"I was intrigued with his (Garcia's) voice," he says. "It's so complex, and somewhere along the line I became obsessed with the song 'Casey Jones,' and saw the Dead live many times."
He speaks of the Chris Robinson Brotherhood as a "hard-touring group" that after three albums takes a lot of joy in its teamwork. He credits ex-Crowes keyboardist Adam MacDougall for being extraordinarily adventurous with bright synth sounds and the deep, rich atmospherics of "Phosphorescent Harvest."
In terms of the sonic oddities on the record, MacDougall "was the one who really led the charge," Casal says. "He's incredibly knowledgeable to work with. There were times where we were in the studio and he was trying to come up with something and we would be like, 'Why is this taking so long?' But it was worth the wait. It's not just bullshit sound effects he came up with; they are creative, different, keeping to the melody lines with washes, layered sounds. That's what he's really good at."
The entire group -- Robinson (lead vocals, guitar); Casal (guitar, vocals); MacDougall (keys, vocals); George Sluppick (drums) and Mark Dutton (bass, vocals) -- is really starting to make the Crowes look pretty small in the rearview mirror. When the tour began, they had performed more than 230 shows. That's not too bad for a band Robinson created to jam with in Los Angeles, and then expanded to the rest of California.
"We are getting to the point where we can really back up our talk," Casal says. "It's not just a spoken concept, it's one where we are actually living it. When the band works hard as a unit, it does become a real point of pride."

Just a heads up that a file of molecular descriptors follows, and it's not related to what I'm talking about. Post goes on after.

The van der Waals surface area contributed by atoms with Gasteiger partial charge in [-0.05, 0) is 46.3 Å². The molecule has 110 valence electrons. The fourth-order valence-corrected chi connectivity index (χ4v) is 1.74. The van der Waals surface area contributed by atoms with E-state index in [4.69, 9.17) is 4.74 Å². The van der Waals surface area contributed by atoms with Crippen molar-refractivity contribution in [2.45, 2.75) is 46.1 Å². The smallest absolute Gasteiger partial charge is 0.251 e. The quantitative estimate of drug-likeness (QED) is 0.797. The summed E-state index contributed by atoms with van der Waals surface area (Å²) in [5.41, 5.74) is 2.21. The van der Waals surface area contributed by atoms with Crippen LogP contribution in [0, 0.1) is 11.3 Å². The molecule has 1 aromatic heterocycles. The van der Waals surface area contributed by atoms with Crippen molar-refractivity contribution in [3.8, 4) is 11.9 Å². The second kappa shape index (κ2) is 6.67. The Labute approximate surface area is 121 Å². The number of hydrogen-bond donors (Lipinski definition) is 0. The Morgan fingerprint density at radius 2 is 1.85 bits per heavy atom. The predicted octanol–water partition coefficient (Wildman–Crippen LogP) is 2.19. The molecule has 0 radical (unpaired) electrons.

Tuesday, May 20, 2014



The clock is ticking on classic rock: that great age of forty or more years ago, when the musicianship and lyricism of the post-Woodstock years just sorta peaked, and the whole world just bought a Coke, harmonized, perfectly, and went to the dark side of the moon. Rock'n'roll decided to go to college and, during the decade-long romance of the 1970s, out came this intergalactic baby prodigy called progressive rock.

With Brit bands consisting of art-school dropouts and classically trained musicians, acts such as King Crimson, the Moody Blues and Gentle Giant set the pace to the mellotron sky, reclaiming the tradition of the great English poets going back to William Shakespeare, giving us at least two things. The first, painted sound creating visual landscapes in your head reminscent of classical music set to nursery rhyming metaphors or set in avant-garde netherworlds. Some critics, scorning it all, called it "flash rock." The second thing to come out of it all was punk rock, emerging from the pure frustration that most performers couldn't reach those heights.